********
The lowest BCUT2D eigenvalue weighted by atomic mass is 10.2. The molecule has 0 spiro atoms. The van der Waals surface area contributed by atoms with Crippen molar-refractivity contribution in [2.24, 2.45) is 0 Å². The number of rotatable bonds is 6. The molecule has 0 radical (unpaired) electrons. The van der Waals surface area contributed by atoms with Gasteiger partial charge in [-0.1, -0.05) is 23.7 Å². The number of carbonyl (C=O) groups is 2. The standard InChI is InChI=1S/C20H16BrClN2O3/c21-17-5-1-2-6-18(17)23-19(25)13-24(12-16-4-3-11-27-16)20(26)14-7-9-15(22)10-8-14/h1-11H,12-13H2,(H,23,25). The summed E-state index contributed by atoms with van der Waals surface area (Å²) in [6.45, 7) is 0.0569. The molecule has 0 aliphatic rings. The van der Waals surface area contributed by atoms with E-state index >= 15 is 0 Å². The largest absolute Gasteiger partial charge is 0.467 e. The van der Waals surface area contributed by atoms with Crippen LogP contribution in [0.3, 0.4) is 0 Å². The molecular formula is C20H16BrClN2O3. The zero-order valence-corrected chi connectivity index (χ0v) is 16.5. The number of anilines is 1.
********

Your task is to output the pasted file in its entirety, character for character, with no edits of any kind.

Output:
The lowest BCUT2D eigenvalue weighted by atomic mass is 10.2. The molecule has 0 spiro atoms. The van der Waals surface area contributed by atoms with Crippen molar-refractivity contribution in [2.24, 2.45) is 0 Å². The number of rotatable bonds is 6. The molecule has 0 radical (unpaired) electrons. The van der Waals surface area contributed by atoms with Gasteiger partial charge in [-0.1, -0.05) is 23.7 Å². The number of carbonyl (C=O) groups is 2. The standard InChI is InChI=1S/C20H16BrClN2O3/c21-17-5-1-2-6-18(17)23-19(25)13-24(12-16-4-3-11-27-16)20(26)14-7-9-15(22)10-8-14/h1-11H,12-13H2,(H,23,25). The summed E-state index contributed by atoms with van der Waals surface area (Å²) in [6.45, 7) is 0.0569. The molecule has 0 aliphatic rings. The van der Waals surface area contributed by atoms with E-state index >= 15 is 0 Å². The largest absolute Gasteiger partial charge is 0.467 e. The van der Waals surface area contributed by atoms with Crippen LogP contribution in [0.3, 0.4) is 0 Å². The molecular formula is C20H16BrClN2O3. The zero-order valence-corrected chi connectivity index (χ0v) is 16.5. The number of anilines is 1.